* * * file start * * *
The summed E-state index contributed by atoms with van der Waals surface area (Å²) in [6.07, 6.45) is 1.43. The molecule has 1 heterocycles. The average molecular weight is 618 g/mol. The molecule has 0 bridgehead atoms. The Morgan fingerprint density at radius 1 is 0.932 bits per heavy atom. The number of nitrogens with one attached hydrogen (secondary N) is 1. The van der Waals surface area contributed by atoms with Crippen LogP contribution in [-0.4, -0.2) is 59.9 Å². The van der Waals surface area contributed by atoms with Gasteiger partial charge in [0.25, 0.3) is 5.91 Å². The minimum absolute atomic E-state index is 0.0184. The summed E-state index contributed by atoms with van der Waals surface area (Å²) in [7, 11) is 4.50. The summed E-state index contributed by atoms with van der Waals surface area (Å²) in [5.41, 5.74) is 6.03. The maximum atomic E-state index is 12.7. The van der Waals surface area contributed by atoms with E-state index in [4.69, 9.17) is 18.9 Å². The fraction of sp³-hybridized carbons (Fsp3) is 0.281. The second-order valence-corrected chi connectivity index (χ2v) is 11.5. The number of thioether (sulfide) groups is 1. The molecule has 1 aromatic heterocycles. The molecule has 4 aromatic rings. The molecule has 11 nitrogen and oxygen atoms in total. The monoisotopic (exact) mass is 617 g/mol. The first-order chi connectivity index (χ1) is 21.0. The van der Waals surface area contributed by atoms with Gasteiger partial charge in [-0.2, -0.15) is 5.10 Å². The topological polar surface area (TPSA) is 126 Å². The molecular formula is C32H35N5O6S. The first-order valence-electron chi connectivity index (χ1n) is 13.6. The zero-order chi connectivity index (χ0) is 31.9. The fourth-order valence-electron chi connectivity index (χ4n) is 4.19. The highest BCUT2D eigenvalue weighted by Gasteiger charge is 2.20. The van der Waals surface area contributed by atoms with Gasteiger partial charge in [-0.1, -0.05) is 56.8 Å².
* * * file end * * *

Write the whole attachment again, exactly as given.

The summed E-state index contributed by atoms with van der Waals surface area (Å²) in [6.07, 6.45) is 1.43. The molecule has 1 heterocycles. The average molecular weight is 618 g/mol. The molecule has 0 bridgehead atoms. The Morgan fingerprint density at radius 1 is 0.932 bits per heavy atom. The number of nitrogens with one attached hydrogen (secondary N) is 1. The van der Waals surface area contributed by atoms with Crippen LogP contribution in [-0.4, -0.2) is 59.9 Å². The van der Waals surface area contributed by atoms with Gasteiger partial charge in [0.25, 0.3) is 5.91 Å². The minimum absolute atomic E-state index is 0.0184. The summed E-state index contributed by atoms with van der Waals surface area (Å²) in [7, 11) is 4.50. The summed E-state index contributed by atoms with van der Waals surface area (Å²) in [5.41, 5.74) is 6.03. The maximum atomic E-state index is 12.7. The van der Waals surface area contributed by atoms with E-state index in [4.69, 9.17) is 18.9 Å². The fraction of sp³-hybridized carbons (Fsp3) is 0.281. The second-order valence-corrected chi connectivity index (χ2v) is 11.5. The number of thioether (sulfide) groups is 1. The molecule has 1 aromatic heterocycles. The molecule has 4 aromatic rings. The molecule has 11 nitrogen and oxygen atoms in total. The monoisotopic (exact) mass is 617 g/mol. The first-order chi connectivity index (χ1) is 21.0. The van der Waals surface area contributed by atoms with Gasteiger partial charge in [-0.2, -0.15) is 5.10 Å². The topological polar surface area (TPSA) is 126 Å². The molecular formula is C32H35N5O6S. The first-order valence-electron chi connectivity index (χ1n) is 13.6. The zero-order chi connectivity index (χ0) is 31.9. The fourth-order valence-electron chi connectivity index (χ4n) is 4.19. The highest BCUT2D eigenvalue weighted by Gasteiger charge is 2.20. The van der Waals surface area contributed by atoms with Gasteiger partial charge in [-0.1, -0.05) is 56.8 Å².